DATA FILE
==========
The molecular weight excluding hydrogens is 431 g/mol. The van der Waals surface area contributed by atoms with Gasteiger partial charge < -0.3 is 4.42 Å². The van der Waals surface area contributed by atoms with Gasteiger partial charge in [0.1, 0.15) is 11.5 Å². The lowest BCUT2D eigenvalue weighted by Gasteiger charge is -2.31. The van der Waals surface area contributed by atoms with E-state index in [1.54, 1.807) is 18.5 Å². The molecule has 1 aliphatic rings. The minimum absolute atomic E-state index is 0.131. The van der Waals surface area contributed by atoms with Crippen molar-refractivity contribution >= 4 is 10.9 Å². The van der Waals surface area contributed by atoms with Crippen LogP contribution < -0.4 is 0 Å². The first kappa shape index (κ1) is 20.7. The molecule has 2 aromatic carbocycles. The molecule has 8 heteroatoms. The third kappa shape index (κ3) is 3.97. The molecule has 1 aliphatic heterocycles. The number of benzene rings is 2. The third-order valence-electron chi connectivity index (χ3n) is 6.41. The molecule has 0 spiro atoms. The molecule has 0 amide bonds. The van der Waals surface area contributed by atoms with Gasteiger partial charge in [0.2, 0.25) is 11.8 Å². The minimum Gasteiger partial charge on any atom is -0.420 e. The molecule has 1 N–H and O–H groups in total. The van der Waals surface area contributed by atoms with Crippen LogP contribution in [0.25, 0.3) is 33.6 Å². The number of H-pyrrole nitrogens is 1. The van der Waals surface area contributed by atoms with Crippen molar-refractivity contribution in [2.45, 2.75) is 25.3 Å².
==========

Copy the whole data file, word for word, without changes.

The molecular weight excluding hydrogens is 431 g/mol. The van der Waals surface area contributed by atoms with Gasteiger partial charge < -0.3 is 4.42 Å². The van der Waals surface area contributed by atoms with Gasteiger partial charge in [0.1, 0.15) is 11.5 Å². The lowest BCUT2D eigenvalue weighted by Gasteiger charge is -2.31. The van der Waals surface area contributed by atoms with E-state index in [1.54, 1.807) is 18.5 Å². The molecule has 1 aliphatic rings. The minimum absolute atomic E-state index is 0.131. The van der Waals surface area contributed by atoms with Crippen molar-refractivity contribution >= 4 is 10.9 Å². The van der Waals surface area contributed by atoms with Crippen LogP contribution < -0.4 is 0 Å². The first kappa shape index (κ1) is 20.7. The molecule has 2 aromatic carbocycles. The molecule has 8 heteroatoms. The third kappa shape index (κ3) is 3.97. The molecule has 1 aliphatic heterocycles. The number of benzene rings is 2. The third-order valence-electron chi connectivity index (χ3n) is 6.41. The molecule has 0 spiro atoms. The molecule has 0 amide bonds. The van der Waals surface area contributed by atoms with Gasteiger partial charge in [0.2, 0.25) is 11.8 Å². The minimum Gasteiger partial charge on any atom is -0.420 e. The molecule has 1 N–H and O–H groups in total. The van der Waals surface area contributed by atoms with Crippen LogP contribution in [0.25, 0.3) is 33.6 Å². The number of H-pyrrole nitrogens is 1. The van der Waals surface area contributed by atoms with Crippen molar-refractivity contribution in [2.45, 2.75) is 25.3 Å².